Finding a Way to Fund a Free Press

David GehringAt Google, David Gehring ’93 seeks to develop a viable economic framework to support the free press. “We’re living in a time of epic economic migration from a traditional to a digital media economy,” he says. “It’s disrupting how the news media is funded.”

Newspapers have moved online but haven’t developed effective ways to raise revenue from their content. Meanwhile, U.S. print editions are losing circulation and advertising and have reduced reporters by 40 percent since 2006. Google wants to reverse that trend. “I’m a big believer in the role of the news brand,” David says. “At papers like the New York Times, editors have to balance competing interests: getting the news out quickly while avoiding mistakes that could detract from the brand’s value.” He thinks too many bloggers and cable broadcasters focus more on expressing opinions than rigorously investigating and accurately reporting stories. “But a trusted brand holds reporters and editors accountable,” he says.

“News media haven’t had the tools to leverage the value of their brand digitally,” David says. “And advertisers haven’t had the option to buy branded inventory even when they were willing to pay more for it. Google seeks to address both these issues to help raise ad rates and improve economic viability.”

David acknowledges that Google also profits. “I like capitalism,” he says. “I just want to make sure we have a good, for-profit economic framework that provides journalists with a living wage and allows them to hold power accountable and give us the information we need to be free and self-governing.”

David majored in philosophy. “My professors were really strong,” he says. He visited many philosophy classes at Stanford with friends throughout college and decided he got just as great an education at Westmont. “My average class size was four students, and the engagement with Westmont philosophy professors was amazing,” he says. “Philosophy forces you to think in productive ways, linearly and rigorously. Juxtaposing an environment seeking to follow Jesus Christ adds a layer you can’t get anywhere else; it forces you to be rigorous in your systematic approach to what you know and what you believe by faith.”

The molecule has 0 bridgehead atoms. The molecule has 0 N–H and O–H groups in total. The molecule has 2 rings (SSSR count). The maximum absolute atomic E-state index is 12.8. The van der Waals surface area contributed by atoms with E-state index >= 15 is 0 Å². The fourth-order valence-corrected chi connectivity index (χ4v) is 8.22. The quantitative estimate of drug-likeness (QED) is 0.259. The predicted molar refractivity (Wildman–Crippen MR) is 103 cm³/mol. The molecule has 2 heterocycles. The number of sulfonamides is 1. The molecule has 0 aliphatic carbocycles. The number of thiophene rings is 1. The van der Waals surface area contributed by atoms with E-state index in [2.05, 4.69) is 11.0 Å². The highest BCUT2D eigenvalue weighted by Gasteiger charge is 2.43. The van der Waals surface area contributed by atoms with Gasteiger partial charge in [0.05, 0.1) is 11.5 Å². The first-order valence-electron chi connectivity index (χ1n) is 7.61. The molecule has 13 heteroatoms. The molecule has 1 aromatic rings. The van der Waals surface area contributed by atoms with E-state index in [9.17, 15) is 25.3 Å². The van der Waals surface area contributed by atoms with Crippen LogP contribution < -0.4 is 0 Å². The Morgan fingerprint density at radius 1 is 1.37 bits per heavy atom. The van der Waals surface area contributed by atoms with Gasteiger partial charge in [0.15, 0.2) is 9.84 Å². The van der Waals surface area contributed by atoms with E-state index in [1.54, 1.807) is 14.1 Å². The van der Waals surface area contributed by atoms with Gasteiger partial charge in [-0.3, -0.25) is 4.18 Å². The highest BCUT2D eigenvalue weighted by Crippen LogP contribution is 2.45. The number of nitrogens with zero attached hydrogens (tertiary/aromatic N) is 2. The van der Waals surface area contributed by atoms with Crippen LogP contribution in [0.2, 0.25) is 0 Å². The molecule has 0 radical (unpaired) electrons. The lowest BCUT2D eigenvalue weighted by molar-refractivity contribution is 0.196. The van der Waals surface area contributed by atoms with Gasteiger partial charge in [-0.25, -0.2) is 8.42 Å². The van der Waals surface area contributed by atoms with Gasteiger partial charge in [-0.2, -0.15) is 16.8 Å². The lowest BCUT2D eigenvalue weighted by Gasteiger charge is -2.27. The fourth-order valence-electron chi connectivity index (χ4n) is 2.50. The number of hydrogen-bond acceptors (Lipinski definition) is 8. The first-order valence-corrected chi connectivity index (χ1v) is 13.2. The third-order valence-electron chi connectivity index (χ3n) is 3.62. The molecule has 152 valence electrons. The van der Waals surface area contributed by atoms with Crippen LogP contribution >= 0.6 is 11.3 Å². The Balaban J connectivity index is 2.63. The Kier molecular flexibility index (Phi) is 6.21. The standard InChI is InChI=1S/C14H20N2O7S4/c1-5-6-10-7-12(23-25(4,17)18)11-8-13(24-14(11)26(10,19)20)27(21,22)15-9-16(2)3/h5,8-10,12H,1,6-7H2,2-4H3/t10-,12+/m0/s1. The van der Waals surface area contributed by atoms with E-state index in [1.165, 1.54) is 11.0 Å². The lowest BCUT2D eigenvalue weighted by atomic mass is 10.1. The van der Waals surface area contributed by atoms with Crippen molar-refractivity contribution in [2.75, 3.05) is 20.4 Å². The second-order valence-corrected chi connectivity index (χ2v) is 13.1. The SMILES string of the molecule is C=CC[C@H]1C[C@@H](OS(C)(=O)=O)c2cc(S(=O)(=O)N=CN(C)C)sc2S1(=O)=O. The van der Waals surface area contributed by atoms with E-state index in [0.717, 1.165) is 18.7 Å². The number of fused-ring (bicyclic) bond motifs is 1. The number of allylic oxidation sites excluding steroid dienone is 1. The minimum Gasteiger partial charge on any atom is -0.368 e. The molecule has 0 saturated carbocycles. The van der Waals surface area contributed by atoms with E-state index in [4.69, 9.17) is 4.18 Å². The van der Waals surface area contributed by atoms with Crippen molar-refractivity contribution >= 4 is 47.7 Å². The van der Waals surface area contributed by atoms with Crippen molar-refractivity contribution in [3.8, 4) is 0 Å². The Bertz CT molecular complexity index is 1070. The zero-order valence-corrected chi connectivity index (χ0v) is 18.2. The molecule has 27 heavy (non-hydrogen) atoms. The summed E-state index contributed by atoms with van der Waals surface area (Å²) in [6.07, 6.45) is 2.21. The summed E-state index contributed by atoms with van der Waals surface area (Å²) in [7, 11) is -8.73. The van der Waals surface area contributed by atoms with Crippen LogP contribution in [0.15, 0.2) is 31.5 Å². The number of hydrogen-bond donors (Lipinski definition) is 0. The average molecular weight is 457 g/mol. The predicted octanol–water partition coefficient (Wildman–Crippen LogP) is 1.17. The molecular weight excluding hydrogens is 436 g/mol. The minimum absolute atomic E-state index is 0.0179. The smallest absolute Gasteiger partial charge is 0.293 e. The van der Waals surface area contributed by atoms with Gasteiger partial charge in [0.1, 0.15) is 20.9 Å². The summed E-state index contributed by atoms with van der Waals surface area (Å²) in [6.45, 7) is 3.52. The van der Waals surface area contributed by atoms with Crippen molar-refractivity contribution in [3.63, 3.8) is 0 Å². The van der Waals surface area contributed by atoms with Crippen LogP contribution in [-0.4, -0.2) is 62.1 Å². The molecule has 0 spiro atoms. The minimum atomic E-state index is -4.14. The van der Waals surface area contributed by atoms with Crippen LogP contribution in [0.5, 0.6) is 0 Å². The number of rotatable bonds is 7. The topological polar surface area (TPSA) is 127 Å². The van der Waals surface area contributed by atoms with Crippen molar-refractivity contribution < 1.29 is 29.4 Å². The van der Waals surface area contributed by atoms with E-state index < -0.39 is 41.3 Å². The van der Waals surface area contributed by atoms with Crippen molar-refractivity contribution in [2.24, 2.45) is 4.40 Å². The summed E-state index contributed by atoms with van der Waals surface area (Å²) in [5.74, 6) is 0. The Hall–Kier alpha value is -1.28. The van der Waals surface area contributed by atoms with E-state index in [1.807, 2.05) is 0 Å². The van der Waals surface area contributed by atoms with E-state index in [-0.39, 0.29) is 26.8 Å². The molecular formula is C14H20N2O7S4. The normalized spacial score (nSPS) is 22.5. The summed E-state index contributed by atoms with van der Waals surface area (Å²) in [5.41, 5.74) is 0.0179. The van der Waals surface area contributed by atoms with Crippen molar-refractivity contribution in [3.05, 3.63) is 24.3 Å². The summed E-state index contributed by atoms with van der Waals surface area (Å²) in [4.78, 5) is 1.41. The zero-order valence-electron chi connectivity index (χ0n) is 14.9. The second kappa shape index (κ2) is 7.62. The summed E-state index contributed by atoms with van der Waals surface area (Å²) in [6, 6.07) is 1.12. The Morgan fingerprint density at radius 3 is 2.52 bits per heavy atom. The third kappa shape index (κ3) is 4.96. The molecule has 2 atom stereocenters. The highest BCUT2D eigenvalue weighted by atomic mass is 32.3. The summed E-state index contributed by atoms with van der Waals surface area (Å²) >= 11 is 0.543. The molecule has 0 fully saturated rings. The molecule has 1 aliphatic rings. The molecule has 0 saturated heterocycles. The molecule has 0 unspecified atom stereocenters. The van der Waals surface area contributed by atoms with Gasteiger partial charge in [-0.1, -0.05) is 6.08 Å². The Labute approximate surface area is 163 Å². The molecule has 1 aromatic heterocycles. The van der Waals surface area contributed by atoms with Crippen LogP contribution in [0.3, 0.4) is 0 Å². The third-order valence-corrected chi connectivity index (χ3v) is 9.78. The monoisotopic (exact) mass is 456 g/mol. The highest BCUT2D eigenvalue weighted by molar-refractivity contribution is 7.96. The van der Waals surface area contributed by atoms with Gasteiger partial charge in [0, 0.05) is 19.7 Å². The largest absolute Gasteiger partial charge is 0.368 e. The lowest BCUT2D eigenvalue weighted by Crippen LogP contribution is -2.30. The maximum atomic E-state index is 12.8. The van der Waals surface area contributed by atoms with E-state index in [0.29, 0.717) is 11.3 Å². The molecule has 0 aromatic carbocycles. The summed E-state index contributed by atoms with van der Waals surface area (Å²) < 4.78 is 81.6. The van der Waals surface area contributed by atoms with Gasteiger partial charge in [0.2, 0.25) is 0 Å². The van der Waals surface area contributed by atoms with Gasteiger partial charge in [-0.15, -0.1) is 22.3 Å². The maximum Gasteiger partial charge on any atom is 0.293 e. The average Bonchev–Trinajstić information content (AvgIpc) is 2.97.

After a few years in youth ministry, David turned to business and initially learned about managing risk by working for a large insurance broker. Intrigued with the Internet, he joined a series of software startups doing business development, sales and marketing. “I love entrepreneurship,” he says. “Starting something from nothing gives me a glimpse of God’s creative nature.”

“Philosophy majors and engineers think alike,” David says. “You have to break problems down into their component parts before building an elegant solution.” Eventually, he got into the mobile software business, then developed strategic partnerships between news media and YouTube, which Google acquired. He assumed his current position in February.

After spending time in countless newsrooms, David encourages Westmont students to study journalism. “The New York Times, Wall Street Journal, Washington Post and other major news organizations define our collective understanding of reality,” he says. “Christians need to be at the table engaged in that conversation.”

He met his wife, Leslie, at church, and they have two children, 9 and 7. “I like what I do,” he says. “No two days are the same—I’m making it up as I go. How did I get so lucky to get a job like this at Google?”

 

 

 

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